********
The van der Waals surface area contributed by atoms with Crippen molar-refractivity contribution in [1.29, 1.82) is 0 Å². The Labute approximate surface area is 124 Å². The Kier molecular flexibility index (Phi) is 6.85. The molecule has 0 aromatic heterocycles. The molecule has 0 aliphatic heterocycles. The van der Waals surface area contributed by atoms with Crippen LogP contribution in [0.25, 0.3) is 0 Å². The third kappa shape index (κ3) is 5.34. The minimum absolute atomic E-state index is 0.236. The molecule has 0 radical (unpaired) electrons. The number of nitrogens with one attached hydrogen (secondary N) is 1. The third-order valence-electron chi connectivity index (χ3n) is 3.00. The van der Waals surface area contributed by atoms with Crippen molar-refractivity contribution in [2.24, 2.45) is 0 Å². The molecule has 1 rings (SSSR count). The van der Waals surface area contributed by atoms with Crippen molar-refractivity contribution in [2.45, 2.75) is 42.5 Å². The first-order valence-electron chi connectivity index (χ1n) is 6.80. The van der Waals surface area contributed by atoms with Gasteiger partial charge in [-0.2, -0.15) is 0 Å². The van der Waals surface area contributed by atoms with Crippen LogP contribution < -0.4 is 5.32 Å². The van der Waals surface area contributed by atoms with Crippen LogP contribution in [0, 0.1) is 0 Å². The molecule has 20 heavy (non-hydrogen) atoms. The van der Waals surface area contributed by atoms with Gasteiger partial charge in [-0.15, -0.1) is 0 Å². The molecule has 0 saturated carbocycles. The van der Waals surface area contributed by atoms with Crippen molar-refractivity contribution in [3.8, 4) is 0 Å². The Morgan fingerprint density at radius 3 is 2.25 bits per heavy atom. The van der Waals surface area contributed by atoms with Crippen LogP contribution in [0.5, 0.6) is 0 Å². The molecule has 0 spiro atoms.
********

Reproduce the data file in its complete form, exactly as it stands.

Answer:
The van der Waals surface area contributed by atoms with Crippen molar-refractivity contribution in [1.29, 1.82) is 0 Å². The Labute approximate surface area is 124 Å². The Kier molecular flexibility index (Phi) is 6.85. The molecule has 0 aromatic heterocycles. The molecule has 0 aliphatic heterocycles. The van der Waals surface area contributed by atoms with Crippen LogP contribution in [0.25, 0.3) is 0 Å². The third kappa shape index (κ3) is 5.34. The minimum absolute atomic E-state index is 0.236. The molecule has 0 radical (unpaired) electrons. The number of nitrogens with one attached hydrogen (secondary N) is 1. The third-order valence-electron chi connectivity index (χ3n) is 3.00. The van der Waals surface area contributed by atoms with Crippen molar-refractivity contribution in [2.24, 2.45) is 0 Å². The molecule has 1 rings (SSSR count). The van der Waals surface area contributed by atoms with Crippen molar-refractivity contribution in [2.45, 2.75) is 42.5 Å². The first-order valence-electron chi connectivity index (χ1n) is 6.80. The van der Waals surface area contributed by atoms with Gasteiger partial charge in [-0.2, -0.15) is 0 Å². The van der Waals surface area contributed by atoms with Crippen LogP contribution < -0.4 is 5.32 Å². The van der Waals surface area contributed by atoms with Crippen LogP contribution in [0, 0.1) is 0 Å². The molecule has 20 heavy (non-hydrogen) atoms. The van der Waals surface area contributed by atoms with Gasteiger partial charge in [-0.15, -0.1) is 0 Å². The molecule has 0 saturated carbocycles. The van der Waals surface area contributed by atoms with Crippen molar-refractivity contribution in [3.8, 4) is 0 Å². The Morgan fingerprint density at radius 3 is 2.25 bits per heavy atom. The van der Waals surface area contributed by atoms with Crippen LogP contribution in [0.5, 0.6) is 0 Å². The molecule has 0 spiro atoms.